Letters to the editor

A little common sense at the gas pumps, please

So here is the situation: You’re standing at the gas pumps minding your own business and pumping fuel into your vehicle, and up drives this thoughtless person, jumping out of his vehicle to pump fuel. So far so good, but … his car is still running or he has smoke dangling out of his mouth or he is yakking on the cell phone.

Now do not get me wrong, but … this dimwit (male or female — I have seen both lately) does not seem to care if he burns to death; [however], I do not want to join him. There are signs on the pumps about shutting of the auto, not smoking and not [using] cell phones — but my guess is that if he does not care about his own life, I doubt he can read, or [that he] cares about mine.

OK, now you have the picture. My question is this: Can I 1) smack him upside the head with the heavy end of the hose I am using? Or 2) douse him in gas so he can see what it will be like to burn like a well-done steak, after I move my wife and auto to a safe location? Or 3) read the sign to him in hopes that he will see the light before he … “sees the light”? Or 4) just hope that my number is not up?

I understand [the clerks] in the store are probably not in the position to stop these people. Although [the employees] could shut off the pumps, that is probably not their job, and they might lose their job for the loss of business. And if I do anything, then I lose the time needed to get the hell away from the pumps, or [else I] end up in court with an assault charge.

So what to do? I really do not want to be in the position to have to file a lawsuit from my hospital bed against the estate of the dummies that just killed my wife and six others. [Their] thought process must be the same one that says, “That will not happen to me!”

Does this just happen to lucky me, or are others having the same problem?

— John Blondin
Candler

Story failed to uncover cover band of note

I was very disappointed that you excluded one of Asheville’s best cover bands, Moving Parts [from Xpress‘ Feb. 11 cover story, “For Love or Money: Backstage With Asheville’s Cover Bands”]. These guys rock; they can cover anything and give a high-energy performance. You haven’t heard nothing until you’ve heard Johnny Cash, Blink 182, Prince, Outkast, Poison and REO Speedwagon in one show … awesome! I have never left one of their shows without having heard a favorite song.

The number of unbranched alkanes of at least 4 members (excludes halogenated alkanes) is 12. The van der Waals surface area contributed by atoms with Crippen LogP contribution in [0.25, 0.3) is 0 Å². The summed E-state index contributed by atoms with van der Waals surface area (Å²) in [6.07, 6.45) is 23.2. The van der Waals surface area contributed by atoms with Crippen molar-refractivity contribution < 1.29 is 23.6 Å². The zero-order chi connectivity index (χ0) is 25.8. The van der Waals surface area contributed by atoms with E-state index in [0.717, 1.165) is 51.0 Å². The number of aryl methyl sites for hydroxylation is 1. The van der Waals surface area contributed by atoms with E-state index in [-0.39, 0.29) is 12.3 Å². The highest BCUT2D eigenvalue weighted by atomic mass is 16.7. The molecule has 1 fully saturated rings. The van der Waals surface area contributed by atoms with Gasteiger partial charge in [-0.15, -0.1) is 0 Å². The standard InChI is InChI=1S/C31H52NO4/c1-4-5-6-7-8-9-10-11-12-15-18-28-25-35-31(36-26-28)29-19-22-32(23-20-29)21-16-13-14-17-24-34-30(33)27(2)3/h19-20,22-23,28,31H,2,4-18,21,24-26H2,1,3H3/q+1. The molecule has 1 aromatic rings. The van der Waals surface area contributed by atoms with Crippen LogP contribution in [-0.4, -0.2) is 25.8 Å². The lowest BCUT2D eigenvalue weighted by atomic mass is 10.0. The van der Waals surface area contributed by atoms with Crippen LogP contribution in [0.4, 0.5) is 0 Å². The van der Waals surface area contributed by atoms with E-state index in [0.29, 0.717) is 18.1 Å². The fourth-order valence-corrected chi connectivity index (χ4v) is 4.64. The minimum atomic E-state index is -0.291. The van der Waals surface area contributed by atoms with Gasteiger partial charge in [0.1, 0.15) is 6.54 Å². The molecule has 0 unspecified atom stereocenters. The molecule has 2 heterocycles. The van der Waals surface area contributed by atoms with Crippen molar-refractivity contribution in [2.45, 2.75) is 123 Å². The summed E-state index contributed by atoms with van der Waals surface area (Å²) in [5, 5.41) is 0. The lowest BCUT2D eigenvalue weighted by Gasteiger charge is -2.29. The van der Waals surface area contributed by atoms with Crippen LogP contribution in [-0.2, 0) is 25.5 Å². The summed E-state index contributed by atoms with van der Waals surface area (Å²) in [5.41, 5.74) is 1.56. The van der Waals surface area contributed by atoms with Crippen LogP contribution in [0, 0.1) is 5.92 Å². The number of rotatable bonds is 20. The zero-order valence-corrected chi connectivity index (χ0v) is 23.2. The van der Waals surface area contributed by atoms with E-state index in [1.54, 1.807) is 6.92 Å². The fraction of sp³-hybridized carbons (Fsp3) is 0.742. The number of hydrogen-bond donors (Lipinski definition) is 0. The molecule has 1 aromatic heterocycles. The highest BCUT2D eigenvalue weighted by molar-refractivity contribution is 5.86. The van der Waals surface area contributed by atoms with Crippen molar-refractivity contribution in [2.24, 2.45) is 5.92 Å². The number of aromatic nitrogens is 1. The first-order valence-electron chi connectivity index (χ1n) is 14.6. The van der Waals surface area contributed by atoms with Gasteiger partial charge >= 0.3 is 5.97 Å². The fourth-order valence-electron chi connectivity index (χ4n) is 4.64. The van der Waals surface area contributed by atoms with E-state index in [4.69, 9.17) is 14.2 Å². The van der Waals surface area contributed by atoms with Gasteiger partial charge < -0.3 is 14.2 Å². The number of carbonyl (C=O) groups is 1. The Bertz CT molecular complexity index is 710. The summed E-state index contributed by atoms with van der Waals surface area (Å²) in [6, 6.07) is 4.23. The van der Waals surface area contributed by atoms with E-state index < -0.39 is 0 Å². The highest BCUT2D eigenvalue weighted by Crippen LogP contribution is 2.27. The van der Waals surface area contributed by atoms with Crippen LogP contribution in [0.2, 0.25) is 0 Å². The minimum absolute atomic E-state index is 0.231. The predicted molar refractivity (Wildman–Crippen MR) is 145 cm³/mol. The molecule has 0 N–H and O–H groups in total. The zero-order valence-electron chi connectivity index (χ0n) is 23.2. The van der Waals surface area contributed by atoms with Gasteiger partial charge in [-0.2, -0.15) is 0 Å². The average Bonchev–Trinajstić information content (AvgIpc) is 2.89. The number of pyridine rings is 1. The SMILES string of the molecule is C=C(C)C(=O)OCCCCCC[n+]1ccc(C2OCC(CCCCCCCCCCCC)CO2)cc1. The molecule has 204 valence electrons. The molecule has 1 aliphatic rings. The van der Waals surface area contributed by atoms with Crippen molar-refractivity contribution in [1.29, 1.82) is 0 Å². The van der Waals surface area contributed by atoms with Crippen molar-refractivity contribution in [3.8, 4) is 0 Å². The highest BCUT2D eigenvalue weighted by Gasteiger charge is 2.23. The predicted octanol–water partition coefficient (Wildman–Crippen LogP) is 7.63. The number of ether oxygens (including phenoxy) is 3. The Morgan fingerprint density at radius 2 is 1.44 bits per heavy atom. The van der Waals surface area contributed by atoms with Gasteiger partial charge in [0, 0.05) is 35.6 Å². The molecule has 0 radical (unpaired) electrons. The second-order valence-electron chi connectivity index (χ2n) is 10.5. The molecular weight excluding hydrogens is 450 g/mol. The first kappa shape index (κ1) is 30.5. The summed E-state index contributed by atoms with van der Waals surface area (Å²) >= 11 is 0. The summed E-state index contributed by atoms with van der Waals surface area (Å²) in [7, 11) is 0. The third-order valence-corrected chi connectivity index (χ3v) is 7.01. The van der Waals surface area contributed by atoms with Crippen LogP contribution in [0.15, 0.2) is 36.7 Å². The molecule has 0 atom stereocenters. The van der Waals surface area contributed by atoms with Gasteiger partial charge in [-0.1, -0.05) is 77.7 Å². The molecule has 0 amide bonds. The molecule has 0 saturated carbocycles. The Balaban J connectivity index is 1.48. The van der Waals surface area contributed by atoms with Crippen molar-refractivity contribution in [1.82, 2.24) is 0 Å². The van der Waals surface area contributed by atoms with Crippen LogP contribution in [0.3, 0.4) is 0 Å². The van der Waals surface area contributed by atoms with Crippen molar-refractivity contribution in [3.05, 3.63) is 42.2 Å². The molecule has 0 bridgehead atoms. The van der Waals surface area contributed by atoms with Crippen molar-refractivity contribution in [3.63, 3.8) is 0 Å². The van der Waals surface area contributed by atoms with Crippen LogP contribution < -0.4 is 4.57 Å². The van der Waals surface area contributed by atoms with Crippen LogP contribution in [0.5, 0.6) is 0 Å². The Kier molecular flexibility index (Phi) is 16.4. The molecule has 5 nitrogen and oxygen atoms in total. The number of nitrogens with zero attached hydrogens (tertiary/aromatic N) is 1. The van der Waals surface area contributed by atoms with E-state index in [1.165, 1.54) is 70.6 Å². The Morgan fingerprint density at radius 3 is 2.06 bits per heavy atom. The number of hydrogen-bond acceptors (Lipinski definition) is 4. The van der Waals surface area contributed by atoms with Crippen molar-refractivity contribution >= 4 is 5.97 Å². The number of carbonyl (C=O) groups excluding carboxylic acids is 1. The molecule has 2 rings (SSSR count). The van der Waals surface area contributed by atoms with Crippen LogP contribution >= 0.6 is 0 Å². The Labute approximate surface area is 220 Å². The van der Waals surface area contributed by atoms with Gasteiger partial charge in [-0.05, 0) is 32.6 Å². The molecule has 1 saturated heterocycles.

It’s too bad you left them out; Asheville deserves to know about all the great cover bands. Cover bands keep the club scene hopping, and Moving Parts does a fantastic job making sure everyone enjoys the show. You should get to a show and see for yourself, [or visit] www.movingparts.cjb.net.

I hope to see more bands get their due!

— Tammy F. Justice
Asheville

A government lost in space?

I’m old enough to remember President Jack Kennedy’s impassioned speech viz. what a trophy, gold medal, etc. it would be to reach the moon in 10 years. And how the millions, billions and trillions of dollars were allocated to the program so that an American flag could be planted there (as if the U.S. now, as the imperialist, colonial, war-mongering policeman of the world, through smoke and mirrors, somehow “owned the moon.”

On Page 3 of the Jan. 11 USA TODAY appeared one of the single-most surrealistic news stories and asinine and absurd headlines that as a print journalist I have ever read.

The headline read, “Spirit Sets Mars Distance Record.” Christ, I thought Ray Bradbury, Kurt Vonnegut and Sir Elton John had already dealt definitively with this scatalogica.

The story went on to elatedly report that this 11-year-old’s toy-science-project and juggernaut had actually, and I quote, “rolled 70 feet across the surface of Mars, shattering a one-day distance record on the planet,” NASA said.